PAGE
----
Noticing the end

the-end-by-alice-popcorn

“I’m getting hungry.”

“I’m getting bored.”

“I’m getting angry.”

We do a pretty good job of being aware when difficult or unpleasant feelings start, but we’re often less skilful at noticing when they end.

By not calling out the end of something which we perceive to be tough or negative, we become blind to how fleeting these feelings actually are.

If we feel ourselves becoming angry often, we can begin to believe that we’re always angry. From there it’s easy for us to assume that it’s a fixed trait and not a fleeting experience.

It’s easier to notice in others than ourselves.

When we notice other people acting like arseholes, it’s often because they’re carrying around feelings from one context and applying them to the next. They’re assuming that their old feelings still exist and still apply.

It’s an insidious problem with a simple remedy.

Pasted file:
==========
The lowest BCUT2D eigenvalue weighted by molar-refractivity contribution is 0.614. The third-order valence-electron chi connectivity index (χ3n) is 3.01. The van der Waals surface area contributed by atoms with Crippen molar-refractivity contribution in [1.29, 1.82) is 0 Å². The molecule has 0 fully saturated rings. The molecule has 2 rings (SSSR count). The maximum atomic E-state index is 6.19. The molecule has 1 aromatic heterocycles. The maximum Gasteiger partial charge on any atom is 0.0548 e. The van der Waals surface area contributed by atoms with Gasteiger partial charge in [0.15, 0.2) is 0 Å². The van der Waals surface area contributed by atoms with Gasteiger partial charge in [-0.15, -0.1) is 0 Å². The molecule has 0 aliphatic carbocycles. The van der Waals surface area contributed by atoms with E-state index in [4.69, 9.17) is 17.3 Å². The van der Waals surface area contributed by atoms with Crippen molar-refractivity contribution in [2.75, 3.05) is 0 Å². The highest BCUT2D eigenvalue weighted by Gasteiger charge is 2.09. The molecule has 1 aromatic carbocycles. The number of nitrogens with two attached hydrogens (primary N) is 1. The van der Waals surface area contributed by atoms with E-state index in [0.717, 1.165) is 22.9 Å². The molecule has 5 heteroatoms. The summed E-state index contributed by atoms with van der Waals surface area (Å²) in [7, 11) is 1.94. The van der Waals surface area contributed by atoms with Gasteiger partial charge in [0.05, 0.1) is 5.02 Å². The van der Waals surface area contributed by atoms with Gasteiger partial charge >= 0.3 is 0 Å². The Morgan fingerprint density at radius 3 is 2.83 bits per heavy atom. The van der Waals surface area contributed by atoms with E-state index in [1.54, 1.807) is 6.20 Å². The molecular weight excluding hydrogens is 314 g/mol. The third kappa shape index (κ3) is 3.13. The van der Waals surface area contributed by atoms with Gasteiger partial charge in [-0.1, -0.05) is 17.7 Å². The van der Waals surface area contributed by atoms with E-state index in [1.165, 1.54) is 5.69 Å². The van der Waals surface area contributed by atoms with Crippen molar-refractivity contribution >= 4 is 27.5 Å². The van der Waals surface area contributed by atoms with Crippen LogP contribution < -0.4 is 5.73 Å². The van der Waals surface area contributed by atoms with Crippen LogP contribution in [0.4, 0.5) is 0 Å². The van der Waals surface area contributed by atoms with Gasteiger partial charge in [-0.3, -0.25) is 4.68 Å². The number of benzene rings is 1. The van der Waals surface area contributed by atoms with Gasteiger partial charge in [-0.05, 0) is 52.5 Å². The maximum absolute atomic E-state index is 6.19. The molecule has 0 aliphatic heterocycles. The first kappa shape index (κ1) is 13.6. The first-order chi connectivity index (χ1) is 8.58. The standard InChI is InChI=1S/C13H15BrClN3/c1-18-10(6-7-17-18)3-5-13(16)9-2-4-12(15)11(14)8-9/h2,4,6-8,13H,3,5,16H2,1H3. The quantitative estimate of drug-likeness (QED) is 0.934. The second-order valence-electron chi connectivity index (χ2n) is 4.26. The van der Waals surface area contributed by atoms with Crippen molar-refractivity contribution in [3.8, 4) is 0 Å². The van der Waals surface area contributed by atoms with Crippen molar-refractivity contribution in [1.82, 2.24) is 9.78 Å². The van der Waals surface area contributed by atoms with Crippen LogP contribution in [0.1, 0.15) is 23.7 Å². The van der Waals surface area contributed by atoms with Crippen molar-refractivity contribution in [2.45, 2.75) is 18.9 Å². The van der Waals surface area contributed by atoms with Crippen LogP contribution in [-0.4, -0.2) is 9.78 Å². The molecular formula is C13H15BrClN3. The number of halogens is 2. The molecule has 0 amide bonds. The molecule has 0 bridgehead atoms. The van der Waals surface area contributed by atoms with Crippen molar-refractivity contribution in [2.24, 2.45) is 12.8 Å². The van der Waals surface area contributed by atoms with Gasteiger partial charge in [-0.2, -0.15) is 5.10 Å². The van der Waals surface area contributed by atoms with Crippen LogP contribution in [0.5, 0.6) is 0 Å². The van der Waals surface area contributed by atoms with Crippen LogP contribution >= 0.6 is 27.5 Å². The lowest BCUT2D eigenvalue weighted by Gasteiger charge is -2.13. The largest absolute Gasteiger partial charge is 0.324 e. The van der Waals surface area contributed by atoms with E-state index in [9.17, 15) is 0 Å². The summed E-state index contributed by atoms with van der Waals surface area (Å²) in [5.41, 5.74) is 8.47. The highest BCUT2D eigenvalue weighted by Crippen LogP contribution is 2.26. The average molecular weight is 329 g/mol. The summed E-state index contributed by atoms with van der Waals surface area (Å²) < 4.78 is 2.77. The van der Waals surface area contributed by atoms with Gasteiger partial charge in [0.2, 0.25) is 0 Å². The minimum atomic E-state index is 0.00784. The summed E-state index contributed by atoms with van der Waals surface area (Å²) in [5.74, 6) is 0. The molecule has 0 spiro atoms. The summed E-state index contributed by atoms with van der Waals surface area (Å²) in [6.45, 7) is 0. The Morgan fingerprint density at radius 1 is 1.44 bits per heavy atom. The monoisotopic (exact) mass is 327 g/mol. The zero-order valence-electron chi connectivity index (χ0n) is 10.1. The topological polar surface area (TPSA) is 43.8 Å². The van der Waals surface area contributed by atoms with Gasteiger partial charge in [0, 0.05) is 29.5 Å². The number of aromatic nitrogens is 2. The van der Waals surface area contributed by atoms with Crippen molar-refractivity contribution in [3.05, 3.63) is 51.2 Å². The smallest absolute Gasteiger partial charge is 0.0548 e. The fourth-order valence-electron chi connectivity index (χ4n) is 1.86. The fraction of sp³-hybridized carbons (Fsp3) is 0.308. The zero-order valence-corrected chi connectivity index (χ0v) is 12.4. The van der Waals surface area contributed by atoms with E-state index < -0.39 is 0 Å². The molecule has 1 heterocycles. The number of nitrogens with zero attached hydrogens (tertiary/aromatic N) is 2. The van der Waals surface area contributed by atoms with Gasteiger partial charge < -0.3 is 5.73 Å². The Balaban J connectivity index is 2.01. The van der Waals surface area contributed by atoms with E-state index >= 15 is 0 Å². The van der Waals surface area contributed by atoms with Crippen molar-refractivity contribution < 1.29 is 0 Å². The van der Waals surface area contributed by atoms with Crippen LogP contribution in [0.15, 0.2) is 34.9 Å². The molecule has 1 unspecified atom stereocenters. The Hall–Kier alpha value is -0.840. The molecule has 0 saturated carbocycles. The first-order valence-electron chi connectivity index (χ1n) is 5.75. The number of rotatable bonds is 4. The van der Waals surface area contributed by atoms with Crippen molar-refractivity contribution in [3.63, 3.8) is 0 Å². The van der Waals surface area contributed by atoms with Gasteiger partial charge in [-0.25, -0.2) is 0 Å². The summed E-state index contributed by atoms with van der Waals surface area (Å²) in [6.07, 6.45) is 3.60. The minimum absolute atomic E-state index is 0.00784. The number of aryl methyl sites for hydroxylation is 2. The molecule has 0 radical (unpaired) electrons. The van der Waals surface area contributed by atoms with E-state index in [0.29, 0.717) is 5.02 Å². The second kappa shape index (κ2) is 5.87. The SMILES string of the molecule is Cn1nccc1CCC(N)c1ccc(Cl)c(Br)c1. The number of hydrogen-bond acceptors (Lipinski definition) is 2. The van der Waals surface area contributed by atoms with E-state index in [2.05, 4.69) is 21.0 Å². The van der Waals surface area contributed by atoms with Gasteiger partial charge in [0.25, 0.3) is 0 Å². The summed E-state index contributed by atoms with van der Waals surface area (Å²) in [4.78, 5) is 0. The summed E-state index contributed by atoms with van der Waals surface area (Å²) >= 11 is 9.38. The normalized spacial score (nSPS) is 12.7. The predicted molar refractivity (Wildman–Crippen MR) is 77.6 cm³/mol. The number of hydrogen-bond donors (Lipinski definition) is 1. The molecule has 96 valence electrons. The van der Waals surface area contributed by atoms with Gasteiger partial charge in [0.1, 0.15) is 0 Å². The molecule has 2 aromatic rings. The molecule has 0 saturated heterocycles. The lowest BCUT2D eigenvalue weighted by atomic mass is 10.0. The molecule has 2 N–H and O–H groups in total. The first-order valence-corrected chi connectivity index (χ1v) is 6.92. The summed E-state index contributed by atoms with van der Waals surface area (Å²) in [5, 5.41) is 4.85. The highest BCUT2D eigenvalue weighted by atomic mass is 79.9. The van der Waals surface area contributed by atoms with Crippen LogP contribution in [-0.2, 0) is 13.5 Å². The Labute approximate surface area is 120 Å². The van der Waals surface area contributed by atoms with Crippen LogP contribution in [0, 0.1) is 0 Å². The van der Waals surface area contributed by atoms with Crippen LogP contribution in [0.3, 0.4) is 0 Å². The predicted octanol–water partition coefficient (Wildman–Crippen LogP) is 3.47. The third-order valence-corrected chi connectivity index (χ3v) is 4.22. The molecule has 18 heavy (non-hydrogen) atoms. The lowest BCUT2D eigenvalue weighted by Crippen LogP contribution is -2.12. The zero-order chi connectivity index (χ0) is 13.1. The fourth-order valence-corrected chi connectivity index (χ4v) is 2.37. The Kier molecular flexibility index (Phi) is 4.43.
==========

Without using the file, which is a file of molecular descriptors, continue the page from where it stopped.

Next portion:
To regain the perspective on how fleeting and ephemeral these feelings actually are, we just need to pay a little more attention to them.

By taking the time to step back from a feeling and call it out objectively we then get a sense of how short it’s life cycle actually is.

And this might be by literally saying to yourself “Woah, there is some real anger there”.

The feeling rises. We notice it. And by stepping back to look at it, we rob it of the fuel it needs to sustain itself, so it then begins to subside. If we watch it for long enough (often just a matter of seconds), we can observe it diminish and then disappearing completely.

We can avoid the trap of being miserable ourselves and of being arseholes to others. By noticing the fleeting nature of the bad vibes we experience, we allow ourselves to approach each new situation with the freshest mind possible.